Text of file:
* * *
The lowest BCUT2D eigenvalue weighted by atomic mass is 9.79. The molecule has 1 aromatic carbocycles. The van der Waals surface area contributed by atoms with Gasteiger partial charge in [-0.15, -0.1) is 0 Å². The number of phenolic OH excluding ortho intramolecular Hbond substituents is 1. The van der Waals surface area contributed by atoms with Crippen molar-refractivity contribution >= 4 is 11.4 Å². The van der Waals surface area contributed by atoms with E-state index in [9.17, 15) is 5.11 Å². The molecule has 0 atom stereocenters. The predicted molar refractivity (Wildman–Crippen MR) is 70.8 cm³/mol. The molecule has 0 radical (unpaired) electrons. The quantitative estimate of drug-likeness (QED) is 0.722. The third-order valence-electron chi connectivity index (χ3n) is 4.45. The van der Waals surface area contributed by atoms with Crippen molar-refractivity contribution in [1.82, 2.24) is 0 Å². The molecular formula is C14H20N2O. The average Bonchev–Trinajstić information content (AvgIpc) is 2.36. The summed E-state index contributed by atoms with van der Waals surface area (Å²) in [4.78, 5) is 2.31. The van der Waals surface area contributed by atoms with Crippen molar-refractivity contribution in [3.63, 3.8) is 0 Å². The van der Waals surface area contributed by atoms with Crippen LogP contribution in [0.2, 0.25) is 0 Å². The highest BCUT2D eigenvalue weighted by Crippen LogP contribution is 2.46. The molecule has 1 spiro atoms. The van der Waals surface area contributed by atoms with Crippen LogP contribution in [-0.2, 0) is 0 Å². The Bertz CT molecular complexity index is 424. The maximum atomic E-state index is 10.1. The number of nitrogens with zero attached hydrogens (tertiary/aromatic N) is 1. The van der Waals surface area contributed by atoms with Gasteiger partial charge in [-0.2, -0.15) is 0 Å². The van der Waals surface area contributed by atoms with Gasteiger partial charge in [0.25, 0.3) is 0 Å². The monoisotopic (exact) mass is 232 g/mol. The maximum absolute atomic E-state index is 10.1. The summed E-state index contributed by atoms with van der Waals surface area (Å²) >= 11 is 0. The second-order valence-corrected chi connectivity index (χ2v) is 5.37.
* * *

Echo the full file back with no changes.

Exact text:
The lowest BCUT2D eigenvalue weighted by atomic mass is 9.79. The molecule has 1 aromatic carbocycles. The van der Waals surface area contributed by atoms with Gasteiger partial charge in [-0.15, -0.1) is 0 Å². The number of phenolic OH excluding ortho intramolecular Hbond substituents is 1. The van der Waals surface area contributed by atoms with Crippen molar-refractivity contribution >= 4 is 11.4 Å². The van der Waals surface area contributed by atoms with E-state index in [9.17, 15) is 5.11 Å². The molecule has 0 atom stereocenters. The predicted molar refractivity (Wildman–Crippen MR) is 70.8 cm³/mol. The molecule has 0 radical (unpaired) electrons. The quantitative estimate of drug-likeness (QED) is 0.722. The third-order valence-electron chi connectivity index (χ3n) is 4.45. The van der Waals surface area contributed by atoms with Crippen molar-refractivity contribution in [1.82, 2.24) is 0 Å². The molecular formula is C14H20N2O. The average Bonchev–Trinajstić information content (AvgIpc) is 2.36. The summed E-state index contributed by atoms with van der Waals surface area (Å²) in [4.78, 5) is 2.31. The van der Waals surface area contributed by atoms with Crippen molar-refractivity contribution in [3.63, 3.8) is 0 Å². The van der Waals surface area contributed by atoms with Crippen LogP contribution in [0.2, 0.25) is 0 Å². The highest BCUT2D eigenvalue weighted by Crippen LogP contribution is 2.46. The molecule has 1 spiro atoms. The van der Waals surface area contributed by atoms with Crippen LogP contribution in [-0.2, 0) is 0 Å². The Bertz CT molecular complexity index is 424. The maximum atomic E-state index is 10.1. The number of nitrogens with zero attached hydrogens (tertiary/aromatic N) is 1. The van der Waals surface area contributed by atoms with Gasteiger partial charge in [-0.2, -0.15) is 0 Å². The van der Waals surface area contributed by atoms with Gasteiger partial charge in [0.25, 0.3) is 0 Å². The monoisotopic (exact) mass is 232 g/mol. The maximum absolute atomic E-state index is 10.1. The summed E-state index contributed by atoms with van der Waals surface area (Å²) >= 11 is 0. The second-order valence-corrected chi connectivity index (χ2v) is 5.37.